Pots: Select a container that will hold several plants and provide adequate drainage, in other words, make sure there is a whole or two at the bottom of the planter. Usually clay, word, or ceramic pots work well. Make sure the containers are at least 8 inches deep and 6 to 8 inches across for each plant. If you are planting multiple plants in a large container, simply allow 6 to 8 inches between each kind of plant. Then lay either screen mesh, a few large rocks, or a few pieces of broken pottery over the planters’ drainage holes and then add a premium-quality, well draining potting soil mixed with coarse sand and mushroom compost (all of which is sold in small bags at nurseries).

Purchase time: Try to buy your herbs from a nursery that specializes in herbs. Your selection will be much bigger than it will at a general nursery, and the staff will likely be knowledgeable and enthusiastic about your idea.

Transplanting: First, wiggle the herb out of the container from which you bought it. Try not to break roots. Lay the herb on its side with all foliage laying the same direction. Check to see how deep of a whole the plant had been living. The rule of thumb is transplant plants at the same depth they were growing in the nursery pots. So, dig a paralleling hole in your new pot and place the herb in its new home. Push soil in around the plant.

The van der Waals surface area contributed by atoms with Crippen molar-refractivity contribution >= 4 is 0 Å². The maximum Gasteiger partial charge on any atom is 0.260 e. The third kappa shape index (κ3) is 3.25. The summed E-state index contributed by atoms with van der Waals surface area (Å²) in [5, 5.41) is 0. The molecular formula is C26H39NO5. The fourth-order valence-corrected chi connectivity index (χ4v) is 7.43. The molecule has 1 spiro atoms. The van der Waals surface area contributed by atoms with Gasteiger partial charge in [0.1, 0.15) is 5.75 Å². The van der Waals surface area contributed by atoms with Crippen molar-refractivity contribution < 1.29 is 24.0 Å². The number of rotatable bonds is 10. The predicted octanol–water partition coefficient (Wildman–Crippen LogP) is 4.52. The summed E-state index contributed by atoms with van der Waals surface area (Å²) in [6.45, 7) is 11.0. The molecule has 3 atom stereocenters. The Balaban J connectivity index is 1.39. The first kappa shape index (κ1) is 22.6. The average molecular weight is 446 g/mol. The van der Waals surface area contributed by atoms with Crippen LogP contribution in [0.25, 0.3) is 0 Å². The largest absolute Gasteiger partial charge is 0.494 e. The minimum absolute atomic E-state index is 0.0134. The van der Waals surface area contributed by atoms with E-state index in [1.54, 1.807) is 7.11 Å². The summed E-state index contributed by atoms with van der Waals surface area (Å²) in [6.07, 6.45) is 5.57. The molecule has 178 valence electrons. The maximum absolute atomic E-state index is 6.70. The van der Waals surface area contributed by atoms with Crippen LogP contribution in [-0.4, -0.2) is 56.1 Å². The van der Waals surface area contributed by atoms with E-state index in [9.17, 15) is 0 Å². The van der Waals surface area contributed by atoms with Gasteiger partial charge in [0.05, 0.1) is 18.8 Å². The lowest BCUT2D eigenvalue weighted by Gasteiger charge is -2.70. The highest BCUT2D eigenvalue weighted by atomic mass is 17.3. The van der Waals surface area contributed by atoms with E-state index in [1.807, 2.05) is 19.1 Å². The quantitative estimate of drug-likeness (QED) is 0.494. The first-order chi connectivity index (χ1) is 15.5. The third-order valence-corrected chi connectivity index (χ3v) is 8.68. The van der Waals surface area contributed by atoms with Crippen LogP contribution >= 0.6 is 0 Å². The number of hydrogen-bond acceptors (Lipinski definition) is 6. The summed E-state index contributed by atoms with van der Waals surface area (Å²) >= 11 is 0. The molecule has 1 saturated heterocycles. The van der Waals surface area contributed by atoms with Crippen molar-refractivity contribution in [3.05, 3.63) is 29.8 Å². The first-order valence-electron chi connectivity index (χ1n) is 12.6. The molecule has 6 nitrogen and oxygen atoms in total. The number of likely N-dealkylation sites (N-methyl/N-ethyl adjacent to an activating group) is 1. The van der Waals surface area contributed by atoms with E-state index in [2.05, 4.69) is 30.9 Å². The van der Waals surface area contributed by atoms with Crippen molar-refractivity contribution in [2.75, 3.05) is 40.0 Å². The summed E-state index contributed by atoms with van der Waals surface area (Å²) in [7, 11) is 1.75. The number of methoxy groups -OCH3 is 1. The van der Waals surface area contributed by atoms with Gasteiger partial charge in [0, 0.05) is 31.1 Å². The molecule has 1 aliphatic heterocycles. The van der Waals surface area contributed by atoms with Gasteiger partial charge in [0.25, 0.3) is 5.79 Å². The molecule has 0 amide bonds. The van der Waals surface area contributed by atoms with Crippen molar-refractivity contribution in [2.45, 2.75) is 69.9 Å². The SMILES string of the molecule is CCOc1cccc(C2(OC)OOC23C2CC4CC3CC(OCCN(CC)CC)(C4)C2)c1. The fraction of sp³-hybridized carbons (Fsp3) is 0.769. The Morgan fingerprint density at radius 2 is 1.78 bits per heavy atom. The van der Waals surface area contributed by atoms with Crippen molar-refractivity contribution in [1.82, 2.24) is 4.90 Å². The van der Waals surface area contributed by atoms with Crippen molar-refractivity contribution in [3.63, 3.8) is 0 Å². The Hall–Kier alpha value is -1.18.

Water: Once the herb is in its new home and soil is pushed around. Give the herb hearty water. Stand each pot in an inch of lukewarm water until the soil is moist but not saturated. From here on out, the herb probably only needs to be amply watered once or twice a week. Be careful not to over-water. When the plants are actively growing, feed them once a week using a seaweed extract or fish emulsion.

Care: Make sure to clip outer leaves or springs as you need them, but always leave plenty of vigorous growth on the plant or you will drastically slow down, if not kill, the herb.

General Guidelines and Advice for a Few Basic Herbs:

ROSEMARY: Rosemary resents being moved, so plant it where it intends to stay. Try to buy the rosemary from an herb specialist. Large, general garden centers often do not label specific varieties, coming in several foliage-forms and also bloom in various colors: white, pink, deep blue, or light blue flowers. They like a 12-inch by 12-inch pot with plenty of drainage. Use a light but coarse potting soil such as a cactus soil. Then keep the soil moist but never wet by misting the plant twice a week with warm water. In addition, feed the plants monthly with compost tea. Place the pot in a sunny south or west window.

CHIVES: Chives adapt well to indoor living. They need to be 9 inches to a foot from anything else. The green stems can be cut close to the ground three to four times in a season.

THYME: Thyme comes in a variety of flavors, fragrances, growth habits, hardiness ranges, and flower colors of pink, white or lilac. If you planted thyme seeds, do not be scared if you don’t see anything happen quickly because they germinate slowly. Thyme needs 6-12 inches from other plants and likes a sandy soil mix. Make sure you cut the plants back after they flower to promote bushiness.